How can support for pregnant women who want to quit smoking be improved?

One possibility for improving smoking cessation support for pregnant women is by being able to refer them to a coach from addiction care (Verslavingszorg Noord-Nederland). This was found in Stella Weiland's PhD thesis. She will defend her thesis on the 10th of June.
Pregnant woman

In her PhD research, Weiland worked on improving smoking cessation support for pregnant women. In the Netherlands, 8% of pregnant women still smoke. Given the negative health effects of smoking on mother and child, it is important that pregnant women are optimally supported in quitting smoking.

Her thesis gained insight into women's needs regarding smoking cessation support, the influence of smoking during pregnancy on healthcare use, the association between socioeconomic status and social relationships on smoking and/or drinking during pregnancy, and the influence of the e-cigarette or tobacco cigarette use on maternal and child health outcomes. In addition, the intervention to refer pregnant women to a coach from addiction care (Verslavingszorg Noord-Nederland,VNN)) for smoking cessation support was implemented and evaluated in the Northern Netherlands. The team of researchers from the UMCG, AUMC and the Academy of Obstetrics Amsterdam Groningen, involved in Stella's thesis, conclude that addressing smoking cessation among pregnant women is a challenge influenced by several factors.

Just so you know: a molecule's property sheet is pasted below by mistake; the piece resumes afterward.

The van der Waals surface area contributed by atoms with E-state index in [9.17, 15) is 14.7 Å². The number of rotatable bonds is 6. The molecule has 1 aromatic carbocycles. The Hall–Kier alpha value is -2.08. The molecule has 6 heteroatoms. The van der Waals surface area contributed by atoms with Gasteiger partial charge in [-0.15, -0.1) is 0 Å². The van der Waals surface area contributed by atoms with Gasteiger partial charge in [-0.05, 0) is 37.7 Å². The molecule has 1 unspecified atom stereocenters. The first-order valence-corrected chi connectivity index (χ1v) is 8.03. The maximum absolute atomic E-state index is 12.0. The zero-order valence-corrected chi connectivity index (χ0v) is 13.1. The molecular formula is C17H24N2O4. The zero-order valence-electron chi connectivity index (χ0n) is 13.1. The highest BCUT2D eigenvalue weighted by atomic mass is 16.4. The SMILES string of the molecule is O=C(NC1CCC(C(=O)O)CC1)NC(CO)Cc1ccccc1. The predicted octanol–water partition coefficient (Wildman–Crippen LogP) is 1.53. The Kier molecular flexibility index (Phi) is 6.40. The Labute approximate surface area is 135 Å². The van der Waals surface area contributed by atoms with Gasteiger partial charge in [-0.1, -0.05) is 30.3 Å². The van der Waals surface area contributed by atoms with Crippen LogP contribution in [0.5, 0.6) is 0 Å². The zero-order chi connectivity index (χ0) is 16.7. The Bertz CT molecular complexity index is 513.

Weiland's thesis shows that the option of referring pregnant women to VNN is one way to improve smoking cessation support. Smoking cessation support for pregnant women can be further optimised by ensuring that every maternity collaboration unit has a smoking cessation policy and works according to it. Healthcare professionals and obstetrics students should receive additional training in motivational interviewing to have the skills to discuss pregnant women's smoking behaviour appropriately. Future research should focus on the use of financial rewards, the carbon monoxide meter and the e-cigarette in supporting smoking cessation in pregnant women.

World No Smoking Day

May 31 is World No Smoking Day; this is a day when extra attention is paid to the dangers of smoking and people are encouraged to quit smoking.